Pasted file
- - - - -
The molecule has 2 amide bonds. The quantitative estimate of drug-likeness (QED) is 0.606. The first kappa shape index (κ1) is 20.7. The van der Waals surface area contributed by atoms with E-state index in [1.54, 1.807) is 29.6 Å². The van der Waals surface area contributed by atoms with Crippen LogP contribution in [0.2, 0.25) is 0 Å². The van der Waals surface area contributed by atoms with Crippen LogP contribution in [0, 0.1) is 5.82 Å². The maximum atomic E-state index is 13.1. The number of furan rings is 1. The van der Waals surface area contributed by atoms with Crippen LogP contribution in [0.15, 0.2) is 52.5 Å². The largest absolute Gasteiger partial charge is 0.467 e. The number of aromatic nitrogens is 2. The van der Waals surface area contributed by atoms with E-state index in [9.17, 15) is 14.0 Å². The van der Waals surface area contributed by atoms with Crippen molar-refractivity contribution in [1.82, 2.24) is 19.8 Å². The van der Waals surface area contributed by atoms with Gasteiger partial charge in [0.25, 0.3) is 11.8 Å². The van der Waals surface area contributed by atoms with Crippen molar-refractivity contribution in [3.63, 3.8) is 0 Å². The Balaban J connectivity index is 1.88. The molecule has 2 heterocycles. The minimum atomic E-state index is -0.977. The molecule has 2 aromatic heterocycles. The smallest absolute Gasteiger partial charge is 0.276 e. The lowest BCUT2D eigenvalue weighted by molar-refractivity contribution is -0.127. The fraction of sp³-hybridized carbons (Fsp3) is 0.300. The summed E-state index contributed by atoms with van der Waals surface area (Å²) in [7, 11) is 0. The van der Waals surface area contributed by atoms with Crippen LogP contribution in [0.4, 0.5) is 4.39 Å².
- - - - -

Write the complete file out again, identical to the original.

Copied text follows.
The molecule has 2 amide bonds. The quantitative estimate of drug-likeness (QED) is 0.606. The first kappa shape index (κ1) is 20.7. The van der Waals surface area contributed by atoms with E-state index in [1.54, 1.807) is 29.6 Å². The van der Waals surface area contributed by atoms with Crippen LogP contribution in [0.2, 0.25) is 0 Å². The van der Waals surface area contributed by atoms with Crippen LogP contribution in [0, 0.1) is 5.82 Å². The maximum atomic E-state index is 13.1. The number of furan rings is 1. The van der Waals surface area contributed by atoms with Crippen LogP contribution in [0.15, 0.2) is 52.5 Å². The largest absolute Gasteiger partial charge is 0.467 e. The number of aromatic nitrogens is 2. The van der Waals surface area contributed by atoms with E-state index in [9.17, 15) is 14.0 Å². The van der Waals surface area contributed by atoms with Crippen molar-refractivity contribution in [1.82, 2.24) is 19.8 Å². The van der Waals surface area contributed by atoms with Gasteiger partial charge in [0.25, 0.3) is 11.8 Å². The van der Waals surface area contributed by atoms with Crippen molar-refractivity contribution in [3.63, 3.8) is 0 Å². The Balaban J connectivity index is 1.88. The molecule has 2 heterocycles. The minimum atomic E-state index is -0.977. The molecule has 2 aromatic heterocycles. The smallest absolute Gasteiger partial charge is 0.276 e. The lowest BCUT2D eigenvalue weighted by molar-refractivity contribution is -0.127. The fraction of sp³-hybridized carbons (Fsp3) is 0.300. The summed E-state index contributed by atoms with van der Waals surface area (Å²) in [7, 11) is 0. The van der Waals surface area contributed by atoms with Crippen LogP contribution in [0.4, 0.5) is 4.39 Å².